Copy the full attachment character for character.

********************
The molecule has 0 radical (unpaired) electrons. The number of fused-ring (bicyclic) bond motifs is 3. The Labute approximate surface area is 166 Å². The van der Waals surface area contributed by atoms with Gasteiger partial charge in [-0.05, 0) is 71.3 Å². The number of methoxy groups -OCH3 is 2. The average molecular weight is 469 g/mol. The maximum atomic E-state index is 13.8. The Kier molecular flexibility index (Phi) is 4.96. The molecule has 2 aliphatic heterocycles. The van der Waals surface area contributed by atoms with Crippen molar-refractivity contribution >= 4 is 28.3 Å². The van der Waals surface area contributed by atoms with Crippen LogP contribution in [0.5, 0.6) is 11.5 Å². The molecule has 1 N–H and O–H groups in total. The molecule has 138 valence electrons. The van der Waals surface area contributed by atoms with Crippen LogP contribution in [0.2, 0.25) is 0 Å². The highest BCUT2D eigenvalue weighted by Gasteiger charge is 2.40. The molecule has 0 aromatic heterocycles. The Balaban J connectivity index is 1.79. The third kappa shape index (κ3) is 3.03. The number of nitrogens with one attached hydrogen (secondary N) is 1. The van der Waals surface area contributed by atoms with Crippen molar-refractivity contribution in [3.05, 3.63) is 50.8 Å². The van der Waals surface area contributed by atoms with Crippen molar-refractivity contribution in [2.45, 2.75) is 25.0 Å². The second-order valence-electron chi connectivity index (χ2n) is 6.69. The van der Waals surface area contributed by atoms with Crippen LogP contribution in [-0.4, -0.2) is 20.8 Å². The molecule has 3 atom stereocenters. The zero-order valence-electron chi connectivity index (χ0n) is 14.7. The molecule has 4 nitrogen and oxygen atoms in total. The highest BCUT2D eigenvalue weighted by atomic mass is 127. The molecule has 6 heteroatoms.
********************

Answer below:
The molecule has 0 radical (unpaired) electrons. The number of fused-ring (bicyclic) bond motifs is 3. The Labute approximate surface area is 166 Å². The van der Waals surface area contributed by atoms with Gasteiger partial charge in [-0.05, 0) is 71.3 Å². The number of methoxy groups -OCH3 is 2. The average molecular weight is 469 g/mol. The maximum atomic E-state index is 13.8. The Kier molecular flexibility index (Phi) is 4.96. The molecule has 2 aliphatic heterocycles. The van der Waals surface area contributed by atoms with Crippen molar-refractivity contribution >= 4 is 28.3 Å². The van der Waals surface area contributed by atoms with Crippen LogP contribution in [0.5, 0.6) is 11.5 Å². The molecule has 1 N–H and O–H groups in total. The molecule has 138 valence electrons. The van der Waals surface area contributed by atoms with Crippen LogP contribution in [0.2, 0.25) is 0 Å². The highest BCUT2D eigenvalue weighted by Gasteiger charge is 2.40. The molecule has 0 aromatic heterocycles. The Balaban J connectivity index is 1.79. The third kappa shape index (κ3) is 3.03. The number of nitrogens with one attached hydrogen (secondary N) is 1. The van der Waals surface area contributed by atoms with Crippen molar-refractivity contribution in [3.05, 3.63) is 50.8 Å². The van der Waals surface area contributed by atoms with Crippen molar-refractivity contribution in [2.45, 2.75) is 25.0 Å². The second-order valence-electron chi connectivity index (χ2n) is 6.69. The van der Waals surface area contributed by atoms with Crippen LogP contribution in [-0.4, -0.2) is 20.8 Å². The molecule has 3 atom stereocenters. The zero-order valence-electron chi connectivity index (χ0n) is 14.7. The molecule has 4 nitrogen and oxygen atoms in total. The highest BCUT2D eigenvalue weighted by atomic mass is 127. The molecule has 6 heteroatoms.